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For air-to-air missiles, see Air to air missile.

An air-to-air rocket or air interception rocket is an unguided projectile fired from aircraft to engage other flying targets. They were used briefly in World War I to engage enemy observation balloons and in and after World War II to engage enemy bombers. Fighters were too maneuverable to be effectively engaged with rockets.


World War I

Rockets were used in World War I to engage observation balloons and airships. Success rates were low and the rockets were dangerous to handle in the early fighters built from highly flammable materials.[1] By the end of the war they were replaced by the incendiary Pomeroy bullets.[2] One of the notable rockets from World War I was the Le Prieur rocket which had a range of about 115 m (126 yd), limited by inaccuracy. It was first used in the Battle of Verdun.

Interwar period

The first known example of a successful attack of air-to-air rockets on another plane took place on August 20, 1939 during the Battle of Khalkhin Gol. A group of Soviet Polikarpov I-16 fighters under command of Captain N. Zvonaryev successfully destroyed a few Japanese warplanes by launching of RS-82 rockets. Soviet RS-82 rockets were mounted on special pylons under wings of Soviet fighters.[3]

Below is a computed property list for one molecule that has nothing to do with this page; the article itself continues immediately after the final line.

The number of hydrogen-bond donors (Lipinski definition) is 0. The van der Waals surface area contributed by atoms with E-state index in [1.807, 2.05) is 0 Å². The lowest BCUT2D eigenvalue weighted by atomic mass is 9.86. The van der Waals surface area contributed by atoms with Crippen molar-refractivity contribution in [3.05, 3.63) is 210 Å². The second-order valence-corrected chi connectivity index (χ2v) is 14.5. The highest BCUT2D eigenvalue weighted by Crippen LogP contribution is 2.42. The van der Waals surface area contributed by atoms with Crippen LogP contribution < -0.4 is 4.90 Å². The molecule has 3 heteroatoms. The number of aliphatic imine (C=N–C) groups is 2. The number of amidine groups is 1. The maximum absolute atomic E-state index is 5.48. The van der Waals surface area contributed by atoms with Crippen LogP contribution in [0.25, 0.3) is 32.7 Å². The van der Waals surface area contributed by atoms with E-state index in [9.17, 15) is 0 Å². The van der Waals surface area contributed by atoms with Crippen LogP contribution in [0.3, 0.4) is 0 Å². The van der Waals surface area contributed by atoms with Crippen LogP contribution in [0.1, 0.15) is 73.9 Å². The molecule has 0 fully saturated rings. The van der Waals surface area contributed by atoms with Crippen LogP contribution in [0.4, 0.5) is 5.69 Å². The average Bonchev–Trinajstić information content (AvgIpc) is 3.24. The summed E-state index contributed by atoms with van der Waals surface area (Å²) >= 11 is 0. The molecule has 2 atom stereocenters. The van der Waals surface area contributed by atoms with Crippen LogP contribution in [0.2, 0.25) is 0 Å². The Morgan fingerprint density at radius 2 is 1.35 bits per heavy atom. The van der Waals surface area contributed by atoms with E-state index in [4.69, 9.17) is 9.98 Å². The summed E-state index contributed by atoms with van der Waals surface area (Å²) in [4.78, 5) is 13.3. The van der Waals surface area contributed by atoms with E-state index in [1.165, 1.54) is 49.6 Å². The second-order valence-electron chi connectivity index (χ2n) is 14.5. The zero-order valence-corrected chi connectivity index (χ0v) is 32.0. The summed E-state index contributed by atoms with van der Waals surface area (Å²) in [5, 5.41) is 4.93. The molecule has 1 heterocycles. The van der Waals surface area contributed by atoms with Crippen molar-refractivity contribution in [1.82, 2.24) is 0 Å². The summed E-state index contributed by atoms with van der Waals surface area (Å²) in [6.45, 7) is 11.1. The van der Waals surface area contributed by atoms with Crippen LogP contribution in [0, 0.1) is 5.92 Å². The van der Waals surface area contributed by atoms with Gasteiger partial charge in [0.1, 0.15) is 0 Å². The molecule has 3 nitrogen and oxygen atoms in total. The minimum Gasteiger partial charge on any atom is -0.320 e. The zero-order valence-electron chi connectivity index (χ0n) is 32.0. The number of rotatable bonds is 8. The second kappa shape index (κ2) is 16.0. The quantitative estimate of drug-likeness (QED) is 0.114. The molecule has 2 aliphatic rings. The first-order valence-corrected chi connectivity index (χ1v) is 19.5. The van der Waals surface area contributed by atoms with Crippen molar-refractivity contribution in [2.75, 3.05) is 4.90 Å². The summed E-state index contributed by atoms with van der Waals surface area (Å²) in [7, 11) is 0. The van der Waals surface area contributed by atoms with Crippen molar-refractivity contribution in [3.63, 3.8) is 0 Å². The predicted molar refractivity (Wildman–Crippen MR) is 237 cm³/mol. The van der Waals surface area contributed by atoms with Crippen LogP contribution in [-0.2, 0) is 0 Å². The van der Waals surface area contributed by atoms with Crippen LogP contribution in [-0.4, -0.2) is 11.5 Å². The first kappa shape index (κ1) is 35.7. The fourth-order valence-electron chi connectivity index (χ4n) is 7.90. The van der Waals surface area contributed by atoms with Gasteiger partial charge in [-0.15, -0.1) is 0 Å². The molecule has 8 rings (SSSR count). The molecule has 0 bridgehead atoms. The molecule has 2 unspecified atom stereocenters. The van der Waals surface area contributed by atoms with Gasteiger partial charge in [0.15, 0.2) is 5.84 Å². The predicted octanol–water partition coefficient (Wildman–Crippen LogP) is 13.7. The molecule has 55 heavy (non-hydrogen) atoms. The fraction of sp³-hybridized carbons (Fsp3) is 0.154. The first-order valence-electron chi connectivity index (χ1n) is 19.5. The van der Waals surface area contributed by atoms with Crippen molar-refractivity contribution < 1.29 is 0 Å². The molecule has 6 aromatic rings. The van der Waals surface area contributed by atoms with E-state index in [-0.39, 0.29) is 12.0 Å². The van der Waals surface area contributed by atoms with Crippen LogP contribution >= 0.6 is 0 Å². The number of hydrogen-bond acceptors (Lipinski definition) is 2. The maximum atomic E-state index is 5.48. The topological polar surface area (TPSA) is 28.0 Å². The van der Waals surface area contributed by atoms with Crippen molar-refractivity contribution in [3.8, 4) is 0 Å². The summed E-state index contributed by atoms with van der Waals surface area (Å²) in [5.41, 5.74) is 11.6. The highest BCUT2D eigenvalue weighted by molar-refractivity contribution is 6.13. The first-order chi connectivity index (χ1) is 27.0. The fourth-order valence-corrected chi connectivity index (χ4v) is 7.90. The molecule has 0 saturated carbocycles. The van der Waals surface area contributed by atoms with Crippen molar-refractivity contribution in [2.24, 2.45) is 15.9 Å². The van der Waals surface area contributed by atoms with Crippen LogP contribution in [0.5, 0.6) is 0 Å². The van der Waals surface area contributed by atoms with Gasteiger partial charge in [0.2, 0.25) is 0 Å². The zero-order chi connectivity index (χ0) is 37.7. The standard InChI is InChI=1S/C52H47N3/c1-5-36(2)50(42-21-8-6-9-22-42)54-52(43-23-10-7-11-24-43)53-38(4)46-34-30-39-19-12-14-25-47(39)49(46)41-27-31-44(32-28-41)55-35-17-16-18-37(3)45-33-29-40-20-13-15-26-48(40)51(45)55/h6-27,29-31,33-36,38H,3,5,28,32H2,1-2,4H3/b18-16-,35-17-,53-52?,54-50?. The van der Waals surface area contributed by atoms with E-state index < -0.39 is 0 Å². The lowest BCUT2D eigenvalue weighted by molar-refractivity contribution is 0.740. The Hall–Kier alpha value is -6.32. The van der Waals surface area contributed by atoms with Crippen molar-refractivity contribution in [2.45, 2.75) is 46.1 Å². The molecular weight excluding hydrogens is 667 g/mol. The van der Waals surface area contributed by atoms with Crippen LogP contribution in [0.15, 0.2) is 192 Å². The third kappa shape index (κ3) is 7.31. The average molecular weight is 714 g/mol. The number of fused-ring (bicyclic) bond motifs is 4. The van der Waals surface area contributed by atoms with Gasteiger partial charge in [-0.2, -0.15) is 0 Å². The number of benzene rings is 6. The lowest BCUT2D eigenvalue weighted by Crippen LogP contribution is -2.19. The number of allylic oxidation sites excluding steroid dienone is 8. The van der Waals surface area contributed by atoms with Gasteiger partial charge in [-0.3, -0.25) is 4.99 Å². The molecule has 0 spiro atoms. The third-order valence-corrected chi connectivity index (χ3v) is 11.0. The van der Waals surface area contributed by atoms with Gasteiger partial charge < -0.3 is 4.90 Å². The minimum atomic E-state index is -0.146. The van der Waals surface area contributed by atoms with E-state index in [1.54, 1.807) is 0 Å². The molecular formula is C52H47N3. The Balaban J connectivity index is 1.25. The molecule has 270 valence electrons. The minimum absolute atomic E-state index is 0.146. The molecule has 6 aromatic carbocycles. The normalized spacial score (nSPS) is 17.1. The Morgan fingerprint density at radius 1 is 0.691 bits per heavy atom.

World War II

Air-to-air rockets were utilized in World War II to engage bombers because cannon fire proved ineffective at high closing speeds. On top of that, getting in the range to fire one's guns also meant getting in the range of the bomber's tail gun. The German R4M was the first practical rocket.[citation needed] It was highly successful, but came too late to change the outcome of the war.[citation needed] After experiencing the effectiveness of the German rockets, both the Soviet Union and the United States started developing their own.[Clarification needed]

The invention of effective air-to-air missiles spelled the end for their unguided counterparts in the 1950s. The capability of steering during the flight trajectory significantly increased the hit percentage over rockets. The United States built one last air-to-air rocket, the AIR-2 Genie. It used a nuclear warhead with a blast radius of 300m to compensate for its inaccuracy.

List of air-to-air rockets by country






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